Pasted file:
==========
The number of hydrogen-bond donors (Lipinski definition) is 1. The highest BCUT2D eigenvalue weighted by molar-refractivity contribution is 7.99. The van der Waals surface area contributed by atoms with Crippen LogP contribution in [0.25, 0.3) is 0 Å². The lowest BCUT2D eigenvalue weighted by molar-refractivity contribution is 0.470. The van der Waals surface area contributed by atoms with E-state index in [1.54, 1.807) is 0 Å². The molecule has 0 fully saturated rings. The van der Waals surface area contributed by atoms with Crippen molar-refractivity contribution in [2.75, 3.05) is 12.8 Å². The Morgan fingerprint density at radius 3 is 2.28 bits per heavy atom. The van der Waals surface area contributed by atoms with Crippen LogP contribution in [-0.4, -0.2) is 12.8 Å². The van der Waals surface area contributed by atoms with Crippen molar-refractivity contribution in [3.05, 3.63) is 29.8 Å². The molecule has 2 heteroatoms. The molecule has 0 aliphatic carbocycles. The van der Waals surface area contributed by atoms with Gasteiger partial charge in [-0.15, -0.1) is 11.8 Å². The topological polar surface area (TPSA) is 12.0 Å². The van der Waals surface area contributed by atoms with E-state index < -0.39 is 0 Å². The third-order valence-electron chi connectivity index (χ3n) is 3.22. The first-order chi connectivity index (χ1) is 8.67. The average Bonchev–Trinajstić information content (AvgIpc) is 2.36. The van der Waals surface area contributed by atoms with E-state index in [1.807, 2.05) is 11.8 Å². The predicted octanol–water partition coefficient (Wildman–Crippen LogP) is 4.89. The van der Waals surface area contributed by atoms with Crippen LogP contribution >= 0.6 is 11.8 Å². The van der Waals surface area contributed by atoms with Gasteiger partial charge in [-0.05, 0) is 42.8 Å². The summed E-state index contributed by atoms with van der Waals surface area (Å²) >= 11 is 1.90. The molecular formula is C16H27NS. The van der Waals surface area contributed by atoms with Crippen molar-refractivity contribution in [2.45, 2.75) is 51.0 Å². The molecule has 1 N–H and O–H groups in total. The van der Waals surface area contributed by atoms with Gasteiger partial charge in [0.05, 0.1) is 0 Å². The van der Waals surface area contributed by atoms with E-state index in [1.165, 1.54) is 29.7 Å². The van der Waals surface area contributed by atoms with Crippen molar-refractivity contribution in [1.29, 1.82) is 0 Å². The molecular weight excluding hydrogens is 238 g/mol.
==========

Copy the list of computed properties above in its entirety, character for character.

The number of hydrogen-bond donors (Lipinski definition) is 1. The highest BCUT2D eigenvalue weighted by molar-refractivity contribution is 7.99. The van der Waals surface area contributed by atoms with Crippen LogP contribution in [0.25, 0.3) is 0 Å². The lowest BCUT2D eigenvalue weighted by molar-refractivity contribution is 0.470. The van der Waals surface area contributed by atoms with E-state index in [1.54, 1.807) is 0 Å². The molecule has 0 fully saturated rings. The van der Waals surface area contributed by atoms with Crippen molar-refractivity contribution in [2.75, 3.05) is 12.8 Å². The Morgan fingerprint density at radius 3 is 2.28 bits per heavy atom. The van der Waals surface area contributed by atoms with Crippen LogP contribution in [-0.4, -0.2) is 12.8 Å². The van der Waals surface area contributed by atoms with Crippen molar-refractivity contribution in [3.05, 3.63) is 29.8 Å². The molecule has 2 heteroatoms. The molecule has 0 aliphatic carbocycles. The van der Waals surface area contributed by atoms with Gasteiger partial charge in [-0.15, -0.1) is 11.8 Å². The topological polar surface area (TPSA) is 12.0 Å². The van der Waals surface area contributed by atoms with E-state index < -0.39 is 0 Å². The third-order valence-electron chi connectivity index (χ3n) is 3.22. The first-order chi connectivity index (χ1) is 8.67. The average Bonchev–Trinajstić information content (AvgIpc) is 2.36. The van der Waals surface area contributed by atoms with E-state index in [1.807, 2.05) is 11.8 Å². The predicted octanol–water partition coefficient (Wildman–Crippen LogP) is 4.89. The van der Waals surface area contributed by atoms with Crippen LogP contribution >= 0.6 is 11.8 Å². The van der Waals surface area contributed by atoms with Gasteiger partial charge in [-0.05, 0) is 42.8 Å². The summed E-state index contributed by atoms with van der Waals surface area (Å²) >= 11 is 1.90. The molecular formula is C16H27NS. The van der Waals surface area contributed by atoms with Crippen molar-refractivity contribution in [2.45, 2.75) is 51.0 Å². The molecule has 1 N–H and O–H groups in total. The van der Waals surface area contributed by atoms with Gasteiger partial charge in [0.05, 0.1) is 0 Å². The van der Waals surface area contributed by atoms with E-state index in [1.165, 1.54) is 29.7 Å². The van der Waals surface area contributed by atoms with Crippen molar-refractivity contribution in [1.29, 1.82) is 0 Å². The molecular weight excluding hydrogens is 238 g/mol.